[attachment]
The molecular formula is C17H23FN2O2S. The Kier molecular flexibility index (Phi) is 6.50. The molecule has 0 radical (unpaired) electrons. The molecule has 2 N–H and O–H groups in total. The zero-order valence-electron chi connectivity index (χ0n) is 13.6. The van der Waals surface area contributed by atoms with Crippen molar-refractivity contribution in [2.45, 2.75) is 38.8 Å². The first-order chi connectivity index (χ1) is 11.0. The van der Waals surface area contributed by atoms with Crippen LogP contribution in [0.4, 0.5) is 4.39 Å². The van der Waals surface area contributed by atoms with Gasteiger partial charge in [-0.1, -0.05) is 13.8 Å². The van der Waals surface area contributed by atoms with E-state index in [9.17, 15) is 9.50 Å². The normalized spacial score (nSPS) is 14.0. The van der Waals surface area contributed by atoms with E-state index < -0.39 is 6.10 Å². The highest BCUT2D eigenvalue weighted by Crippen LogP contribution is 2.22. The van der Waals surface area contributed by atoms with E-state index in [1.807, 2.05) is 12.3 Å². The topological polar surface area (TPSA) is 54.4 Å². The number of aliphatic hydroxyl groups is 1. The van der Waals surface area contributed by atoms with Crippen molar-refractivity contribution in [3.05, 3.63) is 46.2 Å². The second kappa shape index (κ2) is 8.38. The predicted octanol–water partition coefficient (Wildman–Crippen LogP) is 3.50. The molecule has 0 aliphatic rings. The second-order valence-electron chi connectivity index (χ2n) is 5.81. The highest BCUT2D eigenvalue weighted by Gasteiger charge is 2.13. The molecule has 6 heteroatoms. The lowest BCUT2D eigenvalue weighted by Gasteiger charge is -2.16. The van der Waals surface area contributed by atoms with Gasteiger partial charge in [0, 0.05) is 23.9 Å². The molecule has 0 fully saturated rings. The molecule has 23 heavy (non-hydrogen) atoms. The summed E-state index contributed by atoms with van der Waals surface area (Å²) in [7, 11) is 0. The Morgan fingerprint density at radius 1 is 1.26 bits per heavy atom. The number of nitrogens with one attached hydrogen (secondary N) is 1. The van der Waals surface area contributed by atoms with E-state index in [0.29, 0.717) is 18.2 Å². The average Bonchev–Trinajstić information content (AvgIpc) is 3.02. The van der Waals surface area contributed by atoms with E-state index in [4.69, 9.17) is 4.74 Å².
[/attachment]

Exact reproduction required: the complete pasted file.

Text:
The molecular formula is C17H23FN2O2S. The Kier molecular flexibility index (Phi) is 6.50. The molecule has 0 radical (unpaired) electrons. The molecule has 2 N–H and O–H groups in total. The zero-order valence-electron chi connectivity index (χ0n) is 13.6. The van der Waals surface area contributed by atoms with Crippen molar-refractivity contribution in [2.45, 2.75) is 38.8 Å². The first-order chi connectivity index (χ1) is 11.0. The van der Waals surface area contributed by atoms with Crippen LogP contribution in [0.4, 0.5) is 4.39 Å². The van der Waals surface area contributed by atoms with Gasteiger partial charge in [-0.1, -0.05) is 13.8 Å². The van der Waals surface area contributed by atoms with E-state index in [9.17, 15) is 9.50 Å². The normalized spacial score (nSPS) is 14.0. The van der Waals surface area contributed by atoms with E-state index < -0.39 is 6.10 Å². The highest BCUT2D eigenvalue weighted by Crippen LogP contribution is 2.22. The van der Waals surface area contributed by atoms with E-state index in [1.807, 2.05) is 12.3 Å². The topological polar surface area (TPSA) is 54.4 Å². The number of aliphatic hydroxyl groups is 1. The van der Waals surface area contributed by atoms with Crippen molar-refractivity contribution in [3.05, 3.63) is 46.2 Å². The second kappa shape index (κ2) is 8.38. The predicted octanol–water partition coefficient (Wildman–Crippen LogP) is 3.50. The molecule has 0 aliphatic rings. The second-order valence-electron chi connectivity index (χ2n) is 5.81. The highest BCUT2D eigenvalue weighted by Gasteiger charge is 2.13. The molecule has 6 heteroatoms. The lowest BCUT2D eigenvalue weighted by Gasteiger charge is -2.16. The van der Waals surface area contributed by atoms with Gasteiger partial charge in [0, 0.05) is 23.9 Å². The molecule has 0 fully saturated rings. The molecule has 23 heavy (non-hydrogen) atoms. The summed E-state index contributed by atoms with van der Waals surface area (Å²) in [7, 11) is 0. The Morgan fingerprint density at radius 1 is 1.26 bits per heavy atom. The number of nitrogens with one attached hydrogen (secondary N) is 1. The van der Waals surface area contributed by atoms with E-state index in [0.29, 0.717) is 18.2 Å². The average Bonchev–Trinajstić information content (AvgIpc) is 3.02. The van der Waals surface area contributed by atoms with E-state index in [4.69, 9.17) is 4.74 Å².